John Anderson and Herbert Simon are psychologists who have been in the forefront of the cognitive revolution since its beginnings in the 60's. They helped prevail over the stimulus-response ideas of behaviorism and legitimized the idea that the mind works on internal representations (production rules), albeit in a complex way. Anderson's ACT* was the first well-developed cognitive architecture. [Cf. M. I. Posner (ed.), Foundations of Cognitive Science, MIT Press, pp. 109-119]. Simon pioneered the use of think-aloud protocols to gain insight into human problem solving and developed, with Allen Newell, the General Problem Solver, whose basic heuristic was means-ends analysis -- a general method for narrowing the "distance" between the problem solver's current state and his/her goal state. More recently, such work has begun to focus on the importance of domain knowledge and has inspired practical programs for medical diagnosis and electronic trouble-shooting. Anderson has also designed a geometry tutor, GPTutor, which has been implemented in the classroom [AERJ 31(3), 579-618]. And now, after decades of effort, just as their work is beginning to address itself effectively to educational issues, they see a threat to this potential for real progress coming from situated learning and constructivism -- two quite different perspectives found in education research, which tend to ignore, if not reject, an IP-view of mind.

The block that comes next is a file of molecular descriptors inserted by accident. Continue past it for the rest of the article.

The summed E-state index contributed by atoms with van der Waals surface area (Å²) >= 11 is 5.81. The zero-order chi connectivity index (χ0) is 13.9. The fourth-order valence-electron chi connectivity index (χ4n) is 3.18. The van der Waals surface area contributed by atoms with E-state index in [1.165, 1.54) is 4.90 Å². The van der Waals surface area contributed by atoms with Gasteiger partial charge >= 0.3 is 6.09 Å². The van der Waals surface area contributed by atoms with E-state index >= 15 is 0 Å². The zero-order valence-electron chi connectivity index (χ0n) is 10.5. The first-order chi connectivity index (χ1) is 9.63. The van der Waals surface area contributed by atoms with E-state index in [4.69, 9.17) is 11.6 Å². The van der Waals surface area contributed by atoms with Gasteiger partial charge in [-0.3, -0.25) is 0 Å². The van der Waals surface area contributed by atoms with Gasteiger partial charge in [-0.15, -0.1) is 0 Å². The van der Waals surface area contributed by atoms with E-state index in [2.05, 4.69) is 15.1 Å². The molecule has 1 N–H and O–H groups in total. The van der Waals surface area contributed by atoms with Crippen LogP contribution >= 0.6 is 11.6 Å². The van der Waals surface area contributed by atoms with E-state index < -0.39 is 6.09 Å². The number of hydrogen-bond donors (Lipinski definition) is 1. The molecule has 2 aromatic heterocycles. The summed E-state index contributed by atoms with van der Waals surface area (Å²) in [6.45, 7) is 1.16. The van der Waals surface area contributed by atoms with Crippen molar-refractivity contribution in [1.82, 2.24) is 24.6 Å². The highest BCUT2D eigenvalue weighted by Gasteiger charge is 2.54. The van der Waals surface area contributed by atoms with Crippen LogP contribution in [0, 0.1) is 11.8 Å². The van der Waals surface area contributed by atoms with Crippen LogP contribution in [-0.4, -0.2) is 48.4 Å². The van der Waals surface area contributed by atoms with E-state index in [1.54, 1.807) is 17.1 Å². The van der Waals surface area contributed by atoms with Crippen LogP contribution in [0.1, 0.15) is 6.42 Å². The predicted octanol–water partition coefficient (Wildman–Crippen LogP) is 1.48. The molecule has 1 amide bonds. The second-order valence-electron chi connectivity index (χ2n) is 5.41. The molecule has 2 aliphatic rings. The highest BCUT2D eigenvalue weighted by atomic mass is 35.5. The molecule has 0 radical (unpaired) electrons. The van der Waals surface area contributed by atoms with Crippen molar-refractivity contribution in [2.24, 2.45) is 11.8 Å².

Those taking a situated cognition point of view appear not to treat knowledge as entirely in one's head. Their main interest is in the way individuals interact with, or function in, various situations, often social situations. Taking such interactions (between individuals and situations) as a principle unit of analysis means it is not very enlightening to look at what is in an individual's mind separately from the situation. In mathematics, this would be something like trying to understand a function by looking at just its domain and range. One can do so, but one looses key information about the function, namely the relationship between the elements of the domain and range.